One of the newest birth control options for women is literally at arm's reach. The Norplant contraceptive, approved by the Food and Drug Administration and marketed since 1992, is implanted just under the skin of the inner arm, right above the elbow. Developed by the Population Council of New York, this birth control alternative is distinctly different from methods previously available.
Norplant consists of a familiar ingredient in a new package. Six silicone rubber capsules about the size of matchsticks contain a synthetic progestin hormone long used in birth control pills. The flexible tubes are inserted in a fan-like arrangement and can be felt but not easily seen. Once in place, they steadily release a low dose of hormone into the bloodstream.
Effective within 24 hours after insertion, Norplant can continue to prevent pregnancy for up to five years. The hormone usually inhibits ovulation so that eggs are not produced regularly, and causes the mucus of the cervix to thicken, making it more difficult for sperm to reach the egg. Other ways that Norplant may provide contraceptive effects have been proposed but not proven.
Because Norplant is not a barrier contraceptive, it offers no protection against sexually transmitted diseases such as AIDS, herpes, chlamydia, and gonorrhea. For optimum protection from both disease and pregnancy, couples may choose to use both Norplant and a condom.
Side effects that women have reported with the implant during the first year include irregular menstrual bleeding, headache, nervousness, depression, nausea, dizziness, skin rash, acne, change of appetite, breast tenderness, weight gain, enlargement of the ovaries, and excessive growth of body or facial hair.
Some Norplant users have also reported breast discharge, vaginal discharge, inflammation of the cervix, abdominal discomfort, and muscle and skeletal pain. These effects, however, cannot be linked to use of the implant because the complaints are common among the general population and could stem from other causes. There is no known biological reason to link the complaints specifically to use of the contraceptive.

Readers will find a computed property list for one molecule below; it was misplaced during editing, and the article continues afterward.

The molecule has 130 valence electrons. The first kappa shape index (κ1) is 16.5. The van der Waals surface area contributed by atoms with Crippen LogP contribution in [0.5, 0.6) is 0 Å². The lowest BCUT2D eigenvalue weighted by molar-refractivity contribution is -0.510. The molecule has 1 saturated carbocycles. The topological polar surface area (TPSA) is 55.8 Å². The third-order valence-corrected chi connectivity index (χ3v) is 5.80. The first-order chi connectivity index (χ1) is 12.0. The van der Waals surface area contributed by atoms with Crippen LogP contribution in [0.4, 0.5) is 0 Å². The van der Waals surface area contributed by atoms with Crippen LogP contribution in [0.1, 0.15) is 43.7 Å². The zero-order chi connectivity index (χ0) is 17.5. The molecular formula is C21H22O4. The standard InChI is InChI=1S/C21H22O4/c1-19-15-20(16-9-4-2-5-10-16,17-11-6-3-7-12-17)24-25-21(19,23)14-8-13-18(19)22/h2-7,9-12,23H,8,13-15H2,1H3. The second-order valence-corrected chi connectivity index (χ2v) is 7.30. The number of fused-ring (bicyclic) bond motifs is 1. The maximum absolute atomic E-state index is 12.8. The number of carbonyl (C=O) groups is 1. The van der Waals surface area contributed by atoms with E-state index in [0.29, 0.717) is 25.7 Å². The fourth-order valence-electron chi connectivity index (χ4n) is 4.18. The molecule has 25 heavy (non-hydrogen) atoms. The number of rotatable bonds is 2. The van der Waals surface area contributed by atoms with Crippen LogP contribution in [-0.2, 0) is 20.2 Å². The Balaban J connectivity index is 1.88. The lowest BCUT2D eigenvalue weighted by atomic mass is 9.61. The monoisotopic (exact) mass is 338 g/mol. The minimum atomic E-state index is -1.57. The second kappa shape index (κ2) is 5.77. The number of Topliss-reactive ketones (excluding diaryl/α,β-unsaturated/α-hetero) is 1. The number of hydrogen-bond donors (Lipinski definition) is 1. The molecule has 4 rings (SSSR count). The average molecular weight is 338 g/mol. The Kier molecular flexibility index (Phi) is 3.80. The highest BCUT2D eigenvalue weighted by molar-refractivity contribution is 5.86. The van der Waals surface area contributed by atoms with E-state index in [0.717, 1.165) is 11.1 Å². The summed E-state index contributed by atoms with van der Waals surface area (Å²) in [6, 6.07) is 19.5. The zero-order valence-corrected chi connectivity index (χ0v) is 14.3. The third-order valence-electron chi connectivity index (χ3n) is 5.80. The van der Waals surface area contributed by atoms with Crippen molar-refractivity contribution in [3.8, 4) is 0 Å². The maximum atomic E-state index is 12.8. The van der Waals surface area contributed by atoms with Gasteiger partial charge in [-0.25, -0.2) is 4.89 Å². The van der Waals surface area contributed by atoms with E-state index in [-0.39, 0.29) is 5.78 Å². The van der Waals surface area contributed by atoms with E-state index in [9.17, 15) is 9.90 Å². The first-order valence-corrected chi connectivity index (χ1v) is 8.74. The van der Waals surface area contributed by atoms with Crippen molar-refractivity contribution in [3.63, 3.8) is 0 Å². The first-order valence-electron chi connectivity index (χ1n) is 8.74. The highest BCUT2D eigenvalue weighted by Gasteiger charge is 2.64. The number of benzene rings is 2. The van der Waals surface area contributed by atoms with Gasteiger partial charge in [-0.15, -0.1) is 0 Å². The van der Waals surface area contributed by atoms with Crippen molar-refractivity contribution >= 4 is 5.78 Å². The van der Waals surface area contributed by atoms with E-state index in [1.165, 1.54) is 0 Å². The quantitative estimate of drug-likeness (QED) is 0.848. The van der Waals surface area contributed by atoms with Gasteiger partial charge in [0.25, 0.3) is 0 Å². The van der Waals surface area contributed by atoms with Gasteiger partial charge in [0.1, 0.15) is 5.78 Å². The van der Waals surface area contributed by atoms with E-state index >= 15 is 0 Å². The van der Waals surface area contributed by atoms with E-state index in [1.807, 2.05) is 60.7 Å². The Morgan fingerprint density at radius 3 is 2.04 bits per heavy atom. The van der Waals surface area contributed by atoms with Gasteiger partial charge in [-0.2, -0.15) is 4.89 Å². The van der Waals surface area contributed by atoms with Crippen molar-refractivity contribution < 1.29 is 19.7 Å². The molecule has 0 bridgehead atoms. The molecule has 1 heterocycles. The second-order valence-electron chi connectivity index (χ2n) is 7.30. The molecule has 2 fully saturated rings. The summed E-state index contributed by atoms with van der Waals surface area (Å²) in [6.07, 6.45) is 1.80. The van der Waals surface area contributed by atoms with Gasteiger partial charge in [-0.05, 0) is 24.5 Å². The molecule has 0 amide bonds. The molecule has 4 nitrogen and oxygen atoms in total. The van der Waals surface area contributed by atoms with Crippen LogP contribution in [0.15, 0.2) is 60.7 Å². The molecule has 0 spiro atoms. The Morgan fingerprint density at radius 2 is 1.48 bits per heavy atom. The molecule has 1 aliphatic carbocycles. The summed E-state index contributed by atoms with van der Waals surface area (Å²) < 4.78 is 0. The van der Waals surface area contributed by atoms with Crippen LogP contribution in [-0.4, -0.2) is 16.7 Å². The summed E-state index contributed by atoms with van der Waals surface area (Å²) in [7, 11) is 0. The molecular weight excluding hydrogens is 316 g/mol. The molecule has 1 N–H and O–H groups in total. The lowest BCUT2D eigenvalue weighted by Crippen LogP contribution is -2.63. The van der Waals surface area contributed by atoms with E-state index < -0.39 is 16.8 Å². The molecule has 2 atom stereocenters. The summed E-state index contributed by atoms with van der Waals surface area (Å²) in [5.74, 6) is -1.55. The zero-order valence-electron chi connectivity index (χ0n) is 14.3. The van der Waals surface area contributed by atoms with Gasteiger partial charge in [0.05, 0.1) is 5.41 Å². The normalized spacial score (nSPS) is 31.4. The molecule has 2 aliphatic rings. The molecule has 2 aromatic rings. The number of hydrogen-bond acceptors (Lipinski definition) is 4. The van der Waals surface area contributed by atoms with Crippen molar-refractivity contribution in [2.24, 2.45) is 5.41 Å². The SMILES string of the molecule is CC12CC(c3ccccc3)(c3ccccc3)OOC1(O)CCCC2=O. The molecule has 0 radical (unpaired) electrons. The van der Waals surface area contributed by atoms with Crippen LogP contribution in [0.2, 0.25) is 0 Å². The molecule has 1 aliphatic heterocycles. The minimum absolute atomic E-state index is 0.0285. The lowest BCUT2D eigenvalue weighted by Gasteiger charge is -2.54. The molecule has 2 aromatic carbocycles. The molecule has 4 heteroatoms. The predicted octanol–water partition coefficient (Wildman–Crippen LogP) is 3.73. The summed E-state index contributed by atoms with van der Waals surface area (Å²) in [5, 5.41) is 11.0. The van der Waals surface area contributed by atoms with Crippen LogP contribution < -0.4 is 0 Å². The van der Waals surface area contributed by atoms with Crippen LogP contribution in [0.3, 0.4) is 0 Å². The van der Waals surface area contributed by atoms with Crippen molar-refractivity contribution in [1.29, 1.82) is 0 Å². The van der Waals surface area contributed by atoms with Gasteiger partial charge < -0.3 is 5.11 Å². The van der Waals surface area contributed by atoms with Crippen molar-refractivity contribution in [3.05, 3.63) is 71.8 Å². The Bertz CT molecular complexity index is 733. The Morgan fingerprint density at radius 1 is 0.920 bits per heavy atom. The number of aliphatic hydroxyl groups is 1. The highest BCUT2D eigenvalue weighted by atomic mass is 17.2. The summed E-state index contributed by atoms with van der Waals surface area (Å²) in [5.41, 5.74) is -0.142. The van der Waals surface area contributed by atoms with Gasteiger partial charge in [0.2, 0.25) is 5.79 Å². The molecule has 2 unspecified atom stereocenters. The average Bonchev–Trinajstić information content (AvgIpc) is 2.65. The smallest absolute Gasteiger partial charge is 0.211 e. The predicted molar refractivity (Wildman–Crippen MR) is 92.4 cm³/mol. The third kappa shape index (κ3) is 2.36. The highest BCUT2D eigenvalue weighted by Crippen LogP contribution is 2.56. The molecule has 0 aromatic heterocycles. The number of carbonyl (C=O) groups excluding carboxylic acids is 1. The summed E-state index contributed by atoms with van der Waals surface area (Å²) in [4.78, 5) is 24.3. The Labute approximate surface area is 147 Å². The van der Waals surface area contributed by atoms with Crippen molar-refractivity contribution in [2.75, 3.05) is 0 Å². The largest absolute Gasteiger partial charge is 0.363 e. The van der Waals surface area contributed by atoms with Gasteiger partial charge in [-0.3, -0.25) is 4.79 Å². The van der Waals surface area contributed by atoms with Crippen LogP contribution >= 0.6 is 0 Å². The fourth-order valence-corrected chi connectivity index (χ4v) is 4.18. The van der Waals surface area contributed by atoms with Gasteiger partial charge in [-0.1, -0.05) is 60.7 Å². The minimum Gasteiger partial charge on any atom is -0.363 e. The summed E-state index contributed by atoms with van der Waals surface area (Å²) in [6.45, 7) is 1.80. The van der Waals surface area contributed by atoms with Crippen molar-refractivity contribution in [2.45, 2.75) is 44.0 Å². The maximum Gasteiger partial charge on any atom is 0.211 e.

By far the most common side effect is menstrual cycle irregularity. Over a five-year period of use, about 45 percent of women will have irregular periods, and another 45 percent will have normal periods. The remaining 10 percent will experience long periods of time - three to four months - with no bleeding.
The bleeding irregularities result from the continuous hormone release. With the oral contraceptive pills, estrogen and progestin are taken for three weeks and withdrawn for one week, causing regular bleeding. Norplant, on the other hand, provides no cyclic withdrawal and thus each individual creates her own bleeding pattern.
Other side effects commonly associated with use of Norplant include headaches, nausea, dizziness and nervousness.
The FDA's ongoing analysis of adverse reaction reports and postmarketing surveillance studies have found no basis for questioning the safety and effectiveness of Norplant when the product is used as directed in the labeling. The FDA's review assessed the safety and effectiveness of both the hormone levonorgestrel for long-term contraception and the safety of Norplant's silicone-based delivery system.